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Couples sex lives thrive on intimacy
Getty Images Couples' sex lives thrive on intimacy

They say life begins at 40, and so it seems, does a rejuvenated sex life.

In fact, couples aged between 40 and 49 who are earning a combined income of $80,000 are not only having more sex than the rest of us, but they are also more satisfied.

In figures collated between February 27 and March 8, 2011 by Relationships Australia's 2011 relationships indicator survey, 72 per cent of people in the middle age bracket indicated they were sexually active and 74 per cent said they were satisfied with their sexual activity.

And while people aged between 25 and 34 are almost as sexually active at 70 per cent, they are actually the least satisfied with their sexual activity (65 per cent). The surprise packet of the statistics are those aged 70 and above, who have increased their sexual activity by 8 per cent since the last survey in 2008, and are as satisfied as those three decades younger.

The results, said relationship and sexuality experts, were not surprising given that people in their 40s were more likely to be financially independent and have independent children, while those 25 to 39 were still working hard to pay off mortgages and bring up children.

Sexuality and relationship expert Gabrielle Morrissey said couples in their 20s and 30s often had unrealistic expectations for their sex lives.

Dr Morrissey, who completed her PhD in sexology at Curtin University and has a Masters in human sexuality education from the University of Pennsylvania, is now a sought-after newspaper, radio and television commentator, and is the author of A Year of Spicy Sex, Urge and Sex in the Time of Generation X.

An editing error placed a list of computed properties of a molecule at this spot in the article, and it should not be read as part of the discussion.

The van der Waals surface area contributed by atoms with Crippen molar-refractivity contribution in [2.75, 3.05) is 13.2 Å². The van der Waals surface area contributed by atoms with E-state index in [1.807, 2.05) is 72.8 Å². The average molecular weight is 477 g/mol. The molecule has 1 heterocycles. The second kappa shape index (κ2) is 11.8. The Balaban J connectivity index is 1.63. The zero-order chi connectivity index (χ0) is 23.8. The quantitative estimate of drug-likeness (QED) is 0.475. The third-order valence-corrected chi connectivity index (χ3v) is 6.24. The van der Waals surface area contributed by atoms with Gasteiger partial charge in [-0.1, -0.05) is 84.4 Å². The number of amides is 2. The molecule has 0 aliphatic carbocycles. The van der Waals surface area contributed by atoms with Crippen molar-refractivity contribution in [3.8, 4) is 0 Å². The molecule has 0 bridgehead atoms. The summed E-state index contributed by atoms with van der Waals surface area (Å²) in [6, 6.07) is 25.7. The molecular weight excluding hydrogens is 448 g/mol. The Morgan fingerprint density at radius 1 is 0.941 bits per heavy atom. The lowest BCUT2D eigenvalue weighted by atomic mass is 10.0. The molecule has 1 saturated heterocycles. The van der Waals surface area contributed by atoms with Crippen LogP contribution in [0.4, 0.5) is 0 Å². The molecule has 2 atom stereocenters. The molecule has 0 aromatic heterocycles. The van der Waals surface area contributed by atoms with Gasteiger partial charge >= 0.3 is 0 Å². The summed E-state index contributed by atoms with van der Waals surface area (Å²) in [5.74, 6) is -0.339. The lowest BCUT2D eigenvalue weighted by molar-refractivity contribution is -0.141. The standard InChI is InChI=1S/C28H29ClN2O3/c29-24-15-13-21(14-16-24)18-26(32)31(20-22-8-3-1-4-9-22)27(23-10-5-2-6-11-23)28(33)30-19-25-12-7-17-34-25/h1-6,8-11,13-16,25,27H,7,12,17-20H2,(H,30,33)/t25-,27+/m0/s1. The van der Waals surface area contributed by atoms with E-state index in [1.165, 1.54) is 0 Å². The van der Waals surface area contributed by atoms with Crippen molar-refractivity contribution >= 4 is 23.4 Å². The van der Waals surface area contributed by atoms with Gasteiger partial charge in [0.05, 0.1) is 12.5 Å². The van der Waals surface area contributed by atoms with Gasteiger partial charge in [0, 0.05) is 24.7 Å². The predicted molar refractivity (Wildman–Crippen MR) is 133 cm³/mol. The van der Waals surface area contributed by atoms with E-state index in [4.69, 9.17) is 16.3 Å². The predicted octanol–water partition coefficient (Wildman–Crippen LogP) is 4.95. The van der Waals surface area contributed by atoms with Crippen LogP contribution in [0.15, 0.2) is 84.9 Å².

She said busy couples, particularly those who were parents, sometimes expected that their lives in the bedroom would still be as "hot and heavy" as their courting days.

"If you look at the research and the anecdotal evidence from sex counsellors and relationship experts, you will see that we're still in a place where people's expectations don't meet their reality," Dr Morrissey said.

"Many of us still expect the happily ever after story with a libido to match.

"We generally have an unrealistic expectation of our sex drive over our life span and in long-term relationships. Sometimes, it's this that can have the biggest impact on the breakdown of long-term relationships because people equate that lessening of passion as a signal the relationship has ended.

"It's easy in the beginning when our younger bodies are filled with love chemicals and we have more time to focus our attention and passion on the object of our affections - but that's not designed to last. We then go into a bonding phase where we get more familiar with our partners and things may become more 'boring' in the bedroom and, for some people, the temptation to find that thrill again may creep in.

"The answer lies in working at keeping things interesting by introducing variety, but that's not just sexual variety, it's about growing together."

Family Planning WA's Rebecca Smith said the stress of daily life could have a big impact on relations in the bedroom.

"Sexual health can have an impact on emotional health and vice versa," Ms Smith said. "It's important to look after your sexual health within a relationship because how we feel about ourselves can then translate into the sexual dynamic.

"Sexual health, both physical and emotional, will affect the level of personal satisfaction that couples have. Often people neglect this part of their lives."

Ms Smith said stress and daily living could cause a low libido and difficulty in achieving orgasm. Good communication between couples, lowering stress levels and counselling could alleviate sexual health issues.